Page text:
• synonyms


  1. a joke or witty remark; witticism.
  2. a bantering remark; a piece of good-natured ridicule; taunt.
  3. sport or fun: to speak half in jest, half in earnest.
  4. the object of laughter, sport, or mockery; laughing-stock.
  5. Obsolete. an exploit.Compare gest.
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verb (used without object)
  1. to speak in a playful, humorous, or facetious way; joke.
  2. to speak or act in mere sport, rather than in earnest; trifle (often followed by with): Please don't jest with me.
  3. to utter derisive speeches; gibe or scoff.
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verb (used with object)
  1. to deride or joke at; banter.
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Origin of jest

1250–1300; Middle English; variant spelling of gest
Related formsjest·ful, adjectivejest·ing·ly, adverbout·jest, verb (used with object)un·jest·ing, adjectiveun·jest·ing·ly, adverb
Can be confusedgist jest just


1. quip. See joke. 2. jape, gibe. 4. butt.
Dictionary.com Unabridged Based on the Random House Unabridged Dictionary, © Random House, Inc. 2018

Examples from the Web for jestful

Historical Examples

  • He was as whimsical and jestful as ever, but he was not happy.

    Wieland; or The Transformation

    Charles Brockden Brown

British Dictionary definitions for jestful


  1. something done or said for amusement; joke
  2. a frivolous mood or attitude; playfulness; funto act in jest
  3. a jeer or taunt
  4. an object of derision; laughing stock; butt
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  1. to act or speak in an amusing, teasing, or frivolous way; joke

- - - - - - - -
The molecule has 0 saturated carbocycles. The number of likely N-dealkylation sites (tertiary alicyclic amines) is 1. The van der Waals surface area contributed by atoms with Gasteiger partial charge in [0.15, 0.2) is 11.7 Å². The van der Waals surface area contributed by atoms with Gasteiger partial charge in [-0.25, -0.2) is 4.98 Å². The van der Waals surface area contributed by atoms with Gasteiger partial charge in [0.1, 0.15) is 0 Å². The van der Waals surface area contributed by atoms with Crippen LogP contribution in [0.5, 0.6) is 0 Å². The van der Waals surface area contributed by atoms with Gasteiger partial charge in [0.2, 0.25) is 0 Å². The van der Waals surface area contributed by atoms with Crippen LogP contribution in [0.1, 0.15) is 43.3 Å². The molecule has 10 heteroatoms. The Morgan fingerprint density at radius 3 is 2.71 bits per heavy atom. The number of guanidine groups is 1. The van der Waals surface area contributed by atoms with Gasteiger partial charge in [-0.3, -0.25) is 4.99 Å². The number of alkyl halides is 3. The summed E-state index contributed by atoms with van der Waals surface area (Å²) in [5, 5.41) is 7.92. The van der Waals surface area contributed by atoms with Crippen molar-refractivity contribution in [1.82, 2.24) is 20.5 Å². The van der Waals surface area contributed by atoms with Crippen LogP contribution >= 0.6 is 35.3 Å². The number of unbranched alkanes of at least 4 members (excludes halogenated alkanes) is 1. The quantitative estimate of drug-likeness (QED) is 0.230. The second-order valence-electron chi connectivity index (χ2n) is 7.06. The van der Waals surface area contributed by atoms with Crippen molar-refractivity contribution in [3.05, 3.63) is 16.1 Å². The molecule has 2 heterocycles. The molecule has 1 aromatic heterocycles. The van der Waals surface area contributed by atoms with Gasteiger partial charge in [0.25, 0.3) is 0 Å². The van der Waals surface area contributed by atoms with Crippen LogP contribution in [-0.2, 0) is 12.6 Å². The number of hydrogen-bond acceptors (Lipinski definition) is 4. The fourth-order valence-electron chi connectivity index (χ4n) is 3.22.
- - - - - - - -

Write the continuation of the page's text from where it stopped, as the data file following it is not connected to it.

2. to make fun of (a person or thing); scoff or mock
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Derived Formsjestful, adjectivejesting, adjective, nounjestingly, adverb

Word Origin

C13: variant of gest
Collins English Dictionary - Complete & Unabridged 2012 Digital Edition © William Collins Sons & Co. Ltd. 1979, 1986 © HarperCollins Publishers 1998, 2000, 2003, 2005, 2006, 2007, 2009, 2012

Word Origin and History for jestful



early 13c., geste, "narrative of exploits," from Old French geste "action, exploit," from Latin gesta "deeds," neuter plural of gestus, past participle of gerere "to carry, behave, act, perform" (see gest). Sense descended through "idle tale" (late 15c.) to "mocking speech, raillery" (1540s) to "joke" (1550s).

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1520s, "to speak in a trifling manner;" 1550s, "to joke," from Middle English gesten "recite a tale" (late 14c.), from geste (see jest (n.)). Sense of "to speak in a trifling manner" is from 1520s. Related: Jested; jesting.

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Online Etymology Dictionary, © 2010 Douglas Harper